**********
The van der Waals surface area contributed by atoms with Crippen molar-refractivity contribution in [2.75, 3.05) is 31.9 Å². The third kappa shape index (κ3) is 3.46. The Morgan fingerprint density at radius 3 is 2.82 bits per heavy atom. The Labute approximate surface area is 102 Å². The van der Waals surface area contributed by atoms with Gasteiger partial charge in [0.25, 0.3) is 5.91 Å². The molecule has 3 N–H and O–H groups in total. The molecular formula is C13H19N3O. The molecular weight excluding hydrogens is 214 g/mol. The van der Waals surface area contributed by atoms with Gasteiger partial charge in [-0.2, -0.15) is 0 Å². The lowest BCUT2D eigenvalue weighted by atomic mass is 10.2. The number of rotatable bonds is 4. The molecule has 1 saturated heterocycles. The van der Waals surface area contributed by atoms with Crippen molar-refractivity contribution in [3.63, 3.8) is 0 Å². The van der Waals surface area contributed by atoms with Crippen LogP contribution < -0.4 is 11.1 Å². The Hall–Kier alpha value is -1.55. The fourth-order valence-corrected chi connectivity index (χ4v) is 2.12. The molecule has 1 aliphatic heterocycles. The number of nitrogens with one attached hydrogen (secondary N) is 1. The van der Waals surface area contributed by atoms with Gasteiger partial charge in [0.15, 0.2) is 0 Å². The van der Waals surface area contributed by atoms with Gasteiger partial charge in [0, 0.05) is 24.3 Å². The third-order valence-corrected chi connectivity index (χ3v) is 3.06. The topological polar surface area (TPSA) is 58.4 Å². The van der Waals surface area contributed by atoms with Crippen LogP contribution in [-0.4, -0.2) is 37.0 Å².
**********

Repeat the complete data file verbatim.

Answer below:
The van der Waals surface area contributed by atoms with Crippen molar-refractivity contribution in [2.75, 3.05) is 31.9 Å². The third kappa shape index (κ3) is 3.46. The Morgan fingerprint density at radius 3 is 2.82 bits per heavy atom. The Labute approximate surface area is 102 Å². The van der Waals surface area contributed by atoms with Gasteiger partial charge in [0.25, 0.3) is 5.91 Å². The molecule has 3 N–H and O–H groups in total. The molecular formula is C13H19N3O. The molecular weight excluding hydrogens is 214 g/mol. The van der Waals surface area contributed by atoms with Gasteiger partial charge in [-0.2, -0.15) is 0 Å². The lowest BCUT2D eigenvalue weighted by atomic mass is 10.2. The number of rotatable bonds is 4. The molecule has 1 saturated heterocycles. The van der Waals surface area contributed by atoms with Crippen molar-refractivity contribution in [3.63, 3.8) is 0 Å². The van der Waals surface area contributed by atoms with Crippen LogP contribution < -0.4 is 11.1 Å². The Hall–Kier alpha value is -1.55. The fourth-order valence-corrected chi connectivity index (χ4v) is 2.12. The molecule has 1 aliphatic heterocycles. The number of nitrogens with one attached hydrogen (secondary N) is 1. The van der Waals surface area contributed by atoms with Gasteiger partial charge in [0.15, 0.2) is 0 Å². The van der Waals surface area contributed by atoms with Gasteiger partial charge in [0, 0.05) is 24.3 Å². The third-order valence-corrected chi connectivity index (χ3v) is 3.06. The topological polar surface area (TPSA) is 58.4 Å². The van der Waals surface area contributed by atoms with Crippen LogP contribution in [-0.4, -0.2) is 37.0 Å².